I didn’t say half of what I wanted
That day we met for the last time
Complaining about the weather
and working too hard
giving you countless opening for reassuring words
which never came
You didn’t say half of what you should
Not noticing I had cut my hair
Remember the time you begged me not to?
Instead you seemed concerned with the lousy service
and asked about that blue shirt of yours
Could I please try and find it, you said.
It was one your favorites.
I said things I never meant to
That my life was better now
wanting you to shake me
and tell me I was lying.
But you had plans, you said,
And worried about getting a cab
Away from there
By the way, I found your blue shirt
I even put it on now and again
It was one of your favorites.
My memory has been good to you since you left.
It’s taken you and buffed your sharp edges,
polished up your one-liners,
edited your conversations for wit and sensitivity.
It’s rationalized your selfishness and rather quick temper,
forgotten how you hated sharing a single bed,
inconvenience in general.
It even injects feeling into your empty phrases.
You’d love my memory of you.
So I wouldn’t advise you to come back.
You could never compete
with this memory of mine.
Even your eyes aren’t that blue.
About the Poet:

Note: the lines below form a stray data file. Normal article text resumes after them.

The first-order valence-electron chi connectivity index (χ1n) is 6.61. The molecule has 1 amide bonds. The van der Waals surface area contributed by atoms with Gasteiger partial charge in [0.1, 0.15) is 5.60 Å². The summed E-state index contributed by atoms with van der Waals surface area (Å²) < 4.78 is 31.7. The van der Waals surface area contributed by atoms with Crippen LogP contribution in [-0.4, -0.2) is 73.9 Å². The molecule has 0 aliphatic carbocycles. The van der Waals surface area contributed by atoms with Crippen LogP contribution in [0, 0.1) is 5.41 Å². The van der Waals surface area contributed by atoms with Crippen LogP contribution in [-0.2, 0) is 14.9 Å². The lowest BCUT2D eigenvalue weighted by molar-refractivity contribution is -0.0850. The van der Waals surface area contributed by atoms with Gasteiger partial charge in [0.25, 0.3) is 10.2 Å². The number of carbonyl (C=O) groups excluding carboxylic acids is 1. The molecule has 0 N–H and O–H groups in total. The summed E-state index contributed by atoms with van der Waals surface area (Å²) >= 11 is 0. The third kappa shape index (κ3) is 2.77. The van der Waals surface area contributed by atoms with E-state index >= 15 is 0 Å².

Tricia McCallum, a Glasgow-born Canadian, is an award-winning writer and poet and frequent Huffington Post Blogger. She is the author of two books of poetry: The Music of Leaving (Demeter Press, 2014) and Nothing Gold Can Stay: A Mother and Father Remembered in 2011. McCallum also publishes fiction. Her short story “Clutter” won a Toronto Star award for fiction writing. But her unrivalled passion is poetry and is particularly proud to have twice won the member-voted poetry competition at goodreads.com. Her poems are about commonplace things, McCallum says, but she adds that they are not necessarily simple. “The abstract never drew me,” McCallum explains. “I don’t think in those terms. The day-to-day world and all its supposed mundane detail provides me more than I need. “To me it’s not mundane. To me it’s magic.” Read more of Tricia’s work at:
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Photo by Ron Porter.